• \dot{x}-2x=3t^{2}-2t, \quad  x(0)=1
  • \dot{x}+2x=e^{-t} \quad x(0)=1
  • \dot{x}+x=e^{-t} \quad x(0)=1


More general equations:


\dot{x}-f(t)x=0\quad\Rightarrow\quad x=Ae^{\int f(t)dt}

For example: \dot{x}+2tx=0 has the general solution x(t)=Ae^{-t^{2}}.


Exercises:

Find the general solution of the following equations.

  • \dot{x}+t^{2}x=0
  • \dot{x}+e^{t}x=e^{t}


Another general formula is


\dot{x}-f(t)x=g(t)\quad\Rightarrow\quad x=Ae^{\int_{0}^{t}f(t_{1})dt_{1}}\int_{0}^{t}g(t_{1})e^{-\int_{0}^{t_{1}}f(t_{2})dt_{2}}dt_{1}

This can be obtained by "variation of constant" in the solution Ae^{\int f(t)dt}.

Method of "separation of variables"[edit]

Another useful method applies to differential equations of the form


\dot{x}=f(x)g(t).

For example, the differential equations \dot{x}=x^{2}t^{2} and \sqrt{x}\dot{x}=\cos t are of this form. To solve these equations, we use the trick called "separation of variables." We look for the solution of the form F(x)=G(t), where F and G are some functions. If the solution were in this form, then \frac{d}{dt}F(x)=\frac{d}{dt}G(t), which is the same as (dF/dx)\dot{x}=dG/dt. This should be equivalent to the

original differential equation \dot{x}=f(x)g(t). Therefore,


\frac{dF(x)}{dx}=\frac{1}{f(x)},\quad\frac{dG(t)}{dt}=g(t).

These equations are easy to solve:


F(x)=\int\frac{1}{f(x)}dx,\quad G(t)=\int g(t)dt.

We can compute these functions and find the general solution of the original

equation in the following implicit form:


\int_{x_{0}}^{x}\frac{1}{f(x)}dx=\int_{t_{0}}^{t}g(t)dt.

Here, x_{0} and t_{0} are arbitrary constants of integration. This solution satisfies the initial condition x(t_{0})=x_{0}.


Example:

Consider the equation \dot{x}=x^{2}t^{2}. We write


\frac{1}{x^{2}}\dot{x}  =t^{2}\;\Rightarrow


\int\frac{dx}{x^{2}}  =\int t^{2}dt\;\Rightarrow


-\frac{1}{x}+C  =\frac{t^{3}}{3}\quad\Rightarrow x(t)=\frac{1}{C-\frac{1}{3}t^{3}}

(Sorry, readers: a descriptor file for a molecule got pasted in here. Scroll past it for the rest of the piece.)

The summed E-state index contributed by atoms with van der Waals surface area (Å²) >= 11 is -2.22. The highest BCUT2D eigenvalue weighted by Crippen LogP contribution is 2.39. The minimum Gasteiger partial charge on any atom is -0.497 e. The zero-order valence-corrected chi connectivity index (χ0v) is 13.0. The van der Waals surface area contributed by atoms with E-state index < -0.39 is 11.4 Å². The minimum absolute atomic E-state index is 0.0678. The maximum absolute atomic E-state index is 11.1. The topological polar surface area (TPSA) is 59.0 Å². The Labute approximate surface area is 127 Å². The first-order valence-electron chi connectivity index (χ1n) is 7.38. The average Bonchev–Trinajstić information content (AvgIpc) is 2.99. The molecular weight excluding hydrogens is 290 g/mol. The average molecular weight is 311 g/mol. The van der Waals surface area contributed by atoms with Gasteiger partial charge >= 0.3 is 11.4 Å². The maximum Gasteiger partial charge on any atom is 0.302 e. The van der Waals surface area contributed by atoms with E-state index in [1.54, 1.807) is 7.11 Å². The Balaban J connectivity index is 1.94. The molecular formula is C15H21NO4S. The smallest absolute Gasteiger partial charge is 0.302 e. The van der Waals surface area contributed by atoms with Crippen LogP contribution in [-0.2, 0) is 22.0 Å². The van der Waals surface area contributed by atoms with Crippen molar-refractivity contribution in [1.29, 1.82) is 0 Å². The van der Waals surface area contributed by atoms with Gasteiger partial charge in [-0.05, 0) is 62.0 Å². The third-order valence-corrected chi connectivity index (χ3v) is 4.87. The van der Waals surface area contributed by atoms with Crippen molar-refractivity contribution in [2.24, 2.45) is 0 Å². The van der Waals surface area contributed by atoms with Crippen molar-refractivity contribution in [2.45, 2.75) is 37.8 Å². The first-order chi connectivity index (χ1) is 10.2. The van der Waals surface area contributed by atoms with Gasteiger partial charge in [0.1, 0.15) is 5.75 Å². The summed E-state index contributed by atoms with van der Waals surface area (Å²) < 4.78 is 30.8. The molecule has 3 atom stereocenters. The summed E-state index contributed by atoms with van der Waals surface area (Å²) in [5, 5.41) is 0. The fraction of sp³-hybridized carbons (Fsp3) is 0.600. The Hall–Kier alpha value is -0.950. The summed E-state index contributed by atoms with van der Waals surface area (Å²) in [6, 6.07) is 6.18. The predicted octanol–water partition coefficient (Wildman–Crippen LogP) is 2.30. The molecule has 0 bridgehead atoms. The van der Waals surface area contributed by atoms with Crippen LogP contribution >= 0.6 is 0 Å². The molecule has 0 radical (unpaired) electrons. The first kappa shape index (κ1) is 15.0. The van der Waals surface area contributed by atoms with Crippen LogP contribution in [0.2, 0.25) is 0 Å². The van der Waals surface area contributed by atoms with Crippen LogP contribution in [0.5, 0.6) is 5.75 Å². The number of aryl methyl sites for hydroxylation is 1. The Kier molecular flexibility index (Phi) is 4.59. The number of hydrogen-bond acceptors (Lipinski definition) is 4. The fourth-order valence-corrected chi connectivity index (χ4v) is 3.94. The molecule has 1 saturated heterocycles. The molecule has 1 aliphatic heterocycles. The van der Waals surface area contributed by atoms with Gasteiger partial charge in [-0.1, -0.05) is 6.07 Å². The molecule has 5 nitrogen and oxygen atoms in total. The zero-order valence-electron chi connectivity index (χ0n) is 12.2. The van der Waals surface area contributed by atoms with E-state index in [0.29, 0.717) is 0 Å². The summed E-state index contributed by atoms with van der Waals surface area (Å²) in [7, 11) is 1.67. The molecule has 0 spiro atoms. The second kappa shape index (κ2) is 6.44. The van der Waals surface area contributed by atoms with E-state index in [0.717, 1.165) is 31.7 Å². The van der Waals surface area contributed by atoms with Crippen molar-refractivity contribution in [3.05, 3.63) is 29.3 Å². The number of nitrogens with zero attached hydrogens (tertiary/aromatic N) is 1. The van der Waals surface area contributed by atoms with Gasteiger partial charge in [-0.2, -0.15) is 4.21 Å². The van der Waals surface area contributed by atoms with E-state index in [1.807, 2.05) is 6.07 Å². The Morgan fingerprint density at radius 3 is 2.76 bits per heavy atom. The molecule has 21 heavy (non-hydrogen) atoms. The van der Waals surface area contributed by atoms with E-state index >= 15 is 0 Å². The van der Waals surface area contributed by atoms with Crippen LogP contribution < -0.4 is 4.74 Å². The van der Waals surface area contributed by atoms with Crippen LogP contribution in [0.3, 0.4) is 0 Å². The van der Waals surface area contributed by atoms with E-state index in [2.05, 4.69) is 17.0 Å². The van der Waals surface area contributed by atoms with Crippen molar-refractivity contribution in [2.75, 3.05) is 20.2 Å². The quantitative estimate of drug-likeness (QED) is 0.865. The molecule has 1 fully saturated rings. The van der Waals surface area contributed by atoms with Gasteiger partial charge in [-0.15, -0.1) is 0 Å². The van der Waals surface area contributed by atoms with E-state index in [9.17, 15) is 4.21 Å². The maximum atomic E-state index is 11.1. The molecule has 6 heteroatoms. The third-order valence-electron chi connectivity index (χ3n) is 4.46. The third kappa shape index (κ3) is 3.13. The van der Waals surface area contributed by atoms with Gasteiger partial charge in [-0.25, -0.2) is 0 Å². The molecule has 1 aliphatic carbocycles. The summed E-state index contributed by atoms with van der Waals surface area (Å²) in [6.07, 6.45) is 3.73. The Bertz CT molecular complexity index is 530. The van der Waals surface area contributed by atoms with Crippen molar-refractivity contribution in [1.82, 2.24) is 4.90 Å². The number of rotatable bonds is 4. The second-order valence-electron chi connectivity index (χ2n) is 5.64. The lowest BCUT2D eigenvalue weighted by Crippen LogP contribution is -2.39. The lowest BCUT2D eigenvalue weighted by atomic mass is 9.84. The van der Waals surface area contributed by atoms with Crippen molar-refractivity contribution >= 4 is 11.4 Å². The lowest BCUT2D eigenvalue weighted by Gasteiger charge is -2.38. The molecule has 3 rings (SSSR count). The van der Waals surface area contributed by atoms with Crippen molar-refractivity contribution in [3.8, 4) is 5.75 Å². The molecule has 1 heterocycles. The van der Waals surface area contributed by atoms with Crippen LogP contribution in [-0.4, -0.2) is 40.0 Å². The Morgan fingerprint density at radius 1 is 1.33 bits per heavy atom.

Note that only one constant of integration is necessary, despite the presence of two "indefinite integrals".


Exercises:

Find the general solution of the following equations.

  • \dot{x} =\frac{x}{t}
  • \frac{dy(x)}{dx} =\frac{1+y}{1+x}
  • \sqrt{x(t)\frac{dx(t)}{dt}}  =\frac{1}{5t}

Miscellaneous cases when solutions are guessed[edit]

One case is second-order equations with "source" (i.e. with nonzero function in the right hand side). We need to guess a solution of the inhomogeneous equation. We guess the solution by writing an ansatz with unknown coefficients. Here are some examples:

\ddot{x}+x=\cos(2t)  \Rightarrow  x(t)=C_{1}\cos(2t),\quad\textrm{then~find~}C_{1}


\ddot{x}+4\dot{x}+3x=\sin t \Rightarrow  x(t)=C_{1}\sin t+C_{2}\cos t,\quad\textrm{then~find~}C_{1,2}


\ddot{x}+x=\sin t  \Rightarrow  x(t)=C_{1}t\cos t,\quad\textrm{then~find~}C_{1}

Note: in the last example, we need a term t\cos t because \sin t and \cos t are already solutions of the homogeneous equation!

Another example:


\ddot{x}+2\dot{x}+x=0

We look for solutions in the form x(t)=e^{\lambda t}, find \lambda^{2}+2\lambda+1=0 and only one root \lambda=-1. Then we use a special trick: the general solution is not Ce^{-t} but x(t)=C_{1}e^{-t}+C_{2}te^{-t}.


Exercises:

Solve the following equations.

  • \ddot{x}+4x=\sin t+1, \quad x(0)=\dot{x}(0)=1
  • \ddot{x}+4x=\sin(2t)+1, \quad x(0)=\dot{x}(0)=1
  • \ddot{x}-4\dot{x}+4x=2, \quad x(0)=\dot{x}(0)=1


Systems of differential equations: for example,

\dot{x}=y, \quad \dot{y}=2x

may be solved either by differentiation: \ddot{x}=\dot{y} \Rightarrow \ddot{x}=2x, or by guessing the solution in the form x(t)=C_{1}e^{\lambda t}, y(t)=C_{2}e^{\lambda t}.

Note: Since these equations are linear, you should add all the possible pieces of the general solution with different values of \lambda.

Exercise:

By guessing the solution in the form x(t)=C_{1}e^{\lambda t},y(t)=C_{2}e^{\lambda t}, find the general solution of the system

\ddot{x}+x=-y, \quad \ddot{y}+y=3x.